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Ecuador votes not to decriminalize abortion in cases of rape

Activists against the decriminalization of abortion hold a demonstration outside the Ecuadorian Congress building in Quito, Sept. 17, 2019. Credit: Rodrigo Buendia/AFP/Getty Images.
Activists against the decriminalization of abortion hold a demonstration outside the Ecuadorian Congress building in Quito, Sept. 17, 2019. Credit: Rodrigo Buendia/AFP/Getty Images.

.- A bill to decriminalize abortion in all cases of rape failed in the Ecuadorian legislature Tuesday, amid opposition from the Church and civil organizations.

It would have allowed abortion also in cases of non-viable fetal deformity, incest, and nonconsensual artificial insemination.

Sixty-five members of the unicameral National Assembly voted in favor of the bill Sept. 17, five short of the number needed for it to pass. Fifty-nine voted against the bill, and six abstained.

Abortion is legal in Ecuador only in cases of the rape of a woman with mental disabilities or when the mother’s life is determined to be at risk.

The bill to decriminalize abortion in some cases was introduced to the full legislature in January.

The proposal was first made in 2016, and it was approved by the legislature’s Justice and the Structure of the State Commission in December 2018.

Some legislators proposed that instead of decriminalizing the abortion of children conceived in rape, rapists be given greater penalties.

Tens of thousands of Ecuadorians marched on the streets of Guayaquil in June to protest the bill, as well as to support marriage, conscience protectiosn, and parental rights.

Archbishop Alfredo José Espinoza Mateus of Quito issued a statement Sept. 17 saying, “abortion cannot be the answer that a civilized society gives to the pain and anguish of women, men, and their families. Talking about abortion as a solution is a painful irony … abortion cannot be a ‘solution’, it is a drama, a failure of every society.”

“Neither the embryo nor the fetus is a simple part of the mother’s body that carries it; it is in it and depends on it, but it is a biologically different reality and is not comparable to any other part of the woman’s body. The first solidarity and the first hospitality that every human being finds is the maternal womb. It is the first experience of welcome and tenderness,” Archbishop Espinoza continued.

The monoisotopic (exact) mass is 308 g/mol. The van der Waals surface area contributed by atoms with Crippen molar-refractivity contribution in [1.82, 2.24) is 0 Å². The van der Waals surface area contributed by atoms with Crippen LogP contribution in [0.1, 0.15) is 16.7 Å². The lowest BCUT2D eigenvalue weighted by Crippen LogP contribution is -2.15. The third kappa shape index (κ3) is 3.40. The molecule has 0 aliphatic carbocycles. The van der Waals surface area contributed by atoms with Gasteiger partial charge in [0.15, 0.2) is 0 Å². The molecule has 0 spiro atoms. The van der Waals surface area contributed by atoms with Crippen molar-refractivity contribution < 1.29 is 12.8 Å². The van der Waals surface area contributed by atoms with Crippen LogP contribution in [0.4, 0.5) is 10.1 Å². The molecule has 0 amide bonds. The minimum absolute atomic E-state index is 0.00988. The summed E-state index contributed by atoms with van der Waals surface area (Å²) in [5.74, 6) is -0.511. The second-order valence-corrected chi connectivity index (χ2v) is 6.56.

He said, “no law that legalizes the death of a defenseless human being can be ethical … The pregnant woman knows well that she carries a human life in its beginnings.”

The archbishop added: “Abortion does not remedy rape. The child conceived through rape is completely innocent. We must work on the prevention and care and protection of girls and young people in our country. Defending the life of the conceived child does not mean defending, protecting, or covering up rapists, or approving violations.”

Together with leader of evangelical ecclesial communities, the Archdiocese of Guayaquil organized a day of prayer for life held Sept. 16 that invoked God’s wisdom and strength for the country’s legislators.

The Ecuadorian constitution states that “girls, boys and adolescents shall enjoy the rights common to human beings, in addition to those specific to their age. The state shall recognize and guarantee life including its care and protection from conception.”

An effort to expand abortion access in Ecuador also failed in 2013.

Women who procure abortion in Ecuador can face up to two years imprisonment.

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Pro-life

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